If the responder's first negotiation_data field is empty, then the initial protocol was accepted. If the field is non-empty, it must encode values that distinguish betwen the "explicit rejection", "switch", and "retry" cases. In the first case, the negotiation_data must encode an error message. In the latter two cases, the negotiation_data must encode the Noise protocol the initiator should switch to or retry with.

When the initiator receives the first NoiseSocket response message, and for all later handshake messages received by both parties, the only options are silent rejection, explicit rejection, or acceptance.

Example negotiation flows:

4. Prologue

Noise protocols take a prologue input. The prologue is cryptographically authenticated to make sure both parties have the same view of it.

The prologue for the initial Noise protocol is set to the UTF-8 string "NoiseSocketInit1" followed by all bytes transmitted prior to the noise_message_len. This consists of the following values concatenated together:

If the responder switches the Noise protocol, the prologue is set to the UTF-8 string "NoiseSocketInit2" followed by all bytes received and transmitted prior to the noise_message_len. This consists of the following values concatenated together:

If the responder requests a retry, the prologue is the same as above except the string "NoiseSocketInit3" is used.

Finally, the application using NoiseSocket may append an arbitrary application prologue following the above data.

5. API

The initiator uses the following functions during the handshake phase. These functions are described in the order they would typically be used to send the initial handshake message and process the first response. In particular, the initiator would "peek" at the negotiation data in the first response message, then decide whether reinitialization is necessary (if the negotiation data indicates a reinitialization request or a fallback message).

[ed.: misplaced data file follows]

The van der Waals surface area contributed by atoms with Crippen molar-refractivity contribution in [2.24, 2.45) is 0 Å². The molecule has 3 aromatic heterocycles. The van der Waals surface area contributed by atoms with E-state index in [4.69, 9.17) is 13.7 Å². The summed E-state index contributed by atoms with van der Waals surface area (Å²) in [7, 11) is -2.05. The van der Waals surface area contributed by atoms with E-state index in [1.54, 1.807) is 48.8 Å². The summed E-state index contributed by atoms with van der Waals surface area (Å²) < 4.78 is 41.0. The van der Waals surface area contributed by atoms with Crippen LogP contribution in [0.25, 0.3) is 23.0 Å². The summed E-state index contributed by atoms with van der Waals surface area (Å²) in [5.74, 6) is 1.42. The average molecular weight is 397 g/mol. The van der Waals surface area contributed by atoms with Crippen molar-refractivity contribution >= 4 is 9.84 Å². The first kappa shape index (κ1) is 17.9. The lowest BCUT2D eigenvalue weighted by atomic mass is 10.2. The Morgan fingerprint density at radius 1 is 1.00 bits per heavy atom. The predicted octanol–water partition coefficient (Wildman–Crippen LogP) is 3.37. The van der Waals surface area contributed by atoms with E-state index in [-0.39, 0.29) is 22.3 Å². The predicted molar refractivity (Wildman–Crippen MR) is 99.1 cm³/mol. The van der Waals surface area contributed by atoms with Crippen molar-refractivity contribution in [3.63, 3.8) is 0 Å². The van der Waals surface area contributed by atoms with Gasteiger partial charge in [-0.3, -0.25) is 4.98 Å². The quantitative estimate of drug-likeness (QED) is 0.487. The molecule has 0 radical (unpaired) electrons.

The server will use the same functions, except it will first "peek" at the initial message, then call Initialize if it is accepting the initial protocol, or Reinitialize if it is changing protocols with a fallback message or reinitialization request.

If the responder is sending an explicit rejection or reinitialization request, it will use the following function:


Following the first exchange of handshake messages, the parties will continue calling ReadHandshakeMessage and WriteHandshakeMessage until the handshake is complete.

After the handshake is complete, both parties will call WriteMessage and ReadMessage to send transport messages. Every call to WriteMessage will produce a NoiseSocket transport message, and every call to ReadMessage will decrypt a NoiseSocket transport message and return its body.



6. IPR

The NoiseSocket specification (this document) is hereby placed in the public domain.

7. Acknowledgements

Thanks to Rhys Weatherley for helpful discussion.

8. References

[1] T. Perrin, “The Noise Protocol Framework.” 2017.